From Combinatorial Patterns to Strongly Correlated Networks States in Population Neural Code

COMPUTER SCIENCE/DISCRETE MATH I
Topic:From Combinatorial Patterns to Strongly Correlated Networks States in Population Neural Code
Speaker:Elad Schneidman
Affiliation:Princeton University
Date:Monday, December 12
Time/Room:11:15am - 12:15pm/S-101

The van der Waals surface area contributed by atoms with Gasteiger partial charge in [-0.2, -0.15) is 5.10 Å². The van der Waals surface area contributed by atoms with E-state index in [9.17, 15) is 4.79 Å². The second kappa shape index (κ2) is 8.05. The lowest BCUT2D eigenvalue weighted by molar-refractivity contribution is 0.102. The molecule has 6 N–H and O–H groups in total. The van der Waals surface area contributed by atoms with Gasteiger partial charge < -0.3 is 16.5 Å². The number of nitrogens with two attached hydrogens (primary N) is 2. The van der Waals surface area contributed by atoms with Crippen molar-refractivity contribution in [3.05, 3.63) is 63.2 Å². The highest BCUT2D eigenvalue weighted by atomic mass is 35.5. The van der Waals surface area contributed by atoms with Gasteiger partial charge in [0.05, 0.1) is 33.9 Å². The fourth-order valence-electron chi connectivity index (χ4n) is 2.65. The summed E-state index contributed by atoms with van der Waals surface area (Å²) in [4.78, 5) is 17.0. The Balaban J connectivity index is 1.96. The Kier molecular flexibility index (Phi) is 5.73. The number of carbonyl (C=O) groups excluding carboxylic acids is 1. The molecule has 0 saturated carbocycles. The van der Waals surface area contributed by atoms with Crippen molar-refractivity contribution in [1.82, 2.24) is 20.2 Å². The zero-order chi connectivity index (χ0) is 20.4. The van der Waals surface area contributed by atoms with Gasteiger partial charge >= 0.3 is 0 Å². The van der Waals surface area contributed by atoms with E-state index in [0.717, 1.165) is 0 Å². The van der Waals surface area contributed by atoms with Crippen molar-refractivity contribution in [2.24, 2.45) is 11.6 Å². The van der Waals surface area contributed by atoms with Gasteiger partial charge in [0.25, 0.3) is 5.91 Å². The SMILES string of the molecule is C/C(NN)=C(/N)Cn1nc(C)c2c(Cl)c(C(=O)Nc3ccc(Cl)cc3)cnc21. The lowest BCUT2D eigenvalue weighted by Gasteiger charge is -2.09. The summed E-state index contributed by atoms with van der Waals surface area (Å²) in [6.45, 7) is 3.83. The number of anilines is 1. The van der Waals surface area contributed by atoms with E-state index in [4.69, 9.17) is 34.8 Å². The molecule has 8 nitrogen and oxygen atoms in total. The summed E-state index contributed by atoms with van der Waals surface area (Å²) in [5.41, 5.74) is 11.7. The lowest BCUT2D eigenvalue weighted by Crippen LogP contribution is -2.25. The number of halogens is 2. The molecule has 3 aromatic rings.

Biological networks have so many possible states that exhaustive sampling is impossible. Successful analysis thus depends on simplifying hypotheses, but experiments on many systems hint that complicated, higher order interactions among large groups of elements play an important role. We show that vertebrate retina uses combinatorial coding scheme, in which activity patterns of groups of neurons carry different information than the sum of its components. Further we show that weak correlations between pairs of neurons coexist with strongly collective behavior in the responses of ten or more neurons. Surprisingly, we find that this collective behavior is described quantitatively by models that capture the observed pairwise correlations but assume no higher order interactions. These maximum entropy models are equivalent to Ising models, and predict that larger networks are completely dominated by correlation effects. This suggests that the neural code can have associative or error--correcting properties, and we provide preliminary evidence for such behavior.